Internet of Things (IoT) and Device Landscape

I think you will agree that Internet of things is pretty ambiguous. Any phrase with the word “things” in it is inevitably somewhat ambiguous, right?

One of those is “computation that is no longer limited to devices with screens, its far more pervasive, it assumes an eventual connection to the cloud and it integrates into and enriches the environment and our everyday lives”.

Regardless of different definitions, ultimately, the Things in the Internet of things need to save us work, save us time, improve our communication with family members, bring us information we didn’t have before, bring us valuable insight in the information that we weren’t previously paying any attention to, and pretty much just improve the way that we, as humans, live and work.

In short Internet of things is a really big deal but lucky for us, it’s also a blast.

Before and After the Internet of Things


  • Human beings create data
  • Growth is linear
  • Cost of entry is significant
  • Knowledge is hidden in data


  • “Things” create data
  • Growth is exponential
  • Cost of entry is trivial
  • Data-based knowledge is mined for humans

The Internet…. of Things

  • In the internet as we’ve known it, we have a virtual wire connecting millions of laptops, desktops, phones, servers, etc.
  • In Internet of things, those devices are still there but so are a lot of other things. We will learn how to connect our own device to the internet with Raspberry Pi, acting as the brain, so it can communicate with a whole bunch of other fun things.
  • I speculate that it will at some point become difficult to think of things that should remain unconnected. We are talking about cars, plants, dog collars, kitchen appliances, parking spots or who knows even may be a human heart. All able to participate in an orchestration that, once again, enriches our lives.
  • Off course there are security concerns here, but that has never not been the case with any revolution ever. They’ll rise and they’ll bite us, but we’ll come up with clever ways to outwit the malicious types.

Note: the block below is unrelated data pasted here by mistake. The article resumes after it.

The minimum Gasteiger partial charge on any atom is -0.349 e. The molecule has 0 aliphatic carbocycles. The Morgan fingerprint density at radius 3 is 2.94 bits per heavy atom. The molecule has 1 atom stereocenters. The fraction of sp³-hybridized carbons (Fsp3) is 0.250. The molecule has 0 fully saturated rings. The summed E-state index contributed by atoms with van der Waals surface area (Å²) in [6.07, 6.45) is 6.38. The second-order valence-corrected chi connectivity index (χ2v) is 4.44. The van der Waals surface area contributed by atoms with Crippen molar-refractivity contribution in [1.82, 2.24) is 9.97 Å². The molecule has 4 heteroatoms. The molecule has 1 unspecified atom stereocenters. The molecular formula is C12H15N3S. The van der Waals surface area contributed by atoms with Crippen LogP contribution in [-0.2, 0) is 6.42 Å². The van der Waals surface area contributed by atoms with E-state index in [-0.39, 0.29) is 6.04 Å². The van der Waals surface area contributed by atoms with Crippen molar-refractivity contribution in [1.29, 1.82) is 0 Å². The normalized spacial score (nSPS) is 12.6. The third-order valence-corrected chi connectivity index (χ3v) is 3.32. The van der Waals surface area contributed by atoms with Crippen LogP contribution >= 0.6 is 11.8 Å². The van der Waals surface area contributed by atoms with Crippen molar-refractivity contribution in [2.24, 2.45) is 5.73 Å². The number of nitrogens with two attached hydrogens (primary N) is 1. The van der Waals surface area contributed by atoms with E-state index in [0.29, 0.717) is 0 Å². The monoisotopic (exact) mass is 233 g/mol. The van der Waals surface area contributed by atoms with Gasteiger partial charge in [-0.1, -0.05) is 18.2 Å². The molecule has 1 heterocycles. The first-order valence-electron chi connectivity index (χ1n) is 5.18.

• All of these devices contain installation of small hardware components and also involves a bit of software because of the code to target the hardware it specialized. The specialist hardware is becoming standardized and the specialized software is getting abstracted away with the ability to compose our applications using higher-level frameworks.

Device Landscape

We have talked about IoT and now lets take some time to talk about the devices that can be used as the brains of a project.

There are basically just two kind of devices:

  • Micro-controllers
  • System on a chip (SOC)


Micro-controllers are much simpler system architecture and code that you use to program them is pretty simple too. The most poplular of these micro-contoller based IoT devices is very easily the Arduino.

System on a Chip (SOC)

  • Are more complex architecture that allow the chip to run a standard operating system like Windows or Linux, that will let you run node. That’s not the only advantage though.
  • Another advantage to running a standard operating system that there are apps and libraries that you are someone else has already written that will often work just fine this IoT environment, even if that’s not what they were originally intended for.

Electronic Components

As we have seen above types of devices involved in IoT projects,but simple or complex these devices are combination of various electronic circuits and components. I think a general introduction of those components will help you to better understand the devices landscape.

Electronic components are discrete devices that somehow modify the behavior of an electronic system.

Active and Passive Components

Components can be categorized into two basic categories. One is passive and the other is active.

Passive Components

A passive component does not require energy to operate, except for the available current from the circuit that it is connected to. All the energy they need to perform their function comes from the circuit they are installed in.

Wire & Cable, Switches, Relays, Resistors, Capacitors, RC circuits to name few.

Active Component

An active component is activated by an external source of power. They need external power source or supply to perform their function. For the most part, active components are made of silicon and called semiconductors. There are two types of silicon, one is called P-type and the other is called N-type. Devices are built by layering these two silicon in silicon sandwiches.

Diode, Transistor, SRC (Silicon-controlled rectifier), the TRIAC, integrated circuits (ICs), Application specific circuits to name few.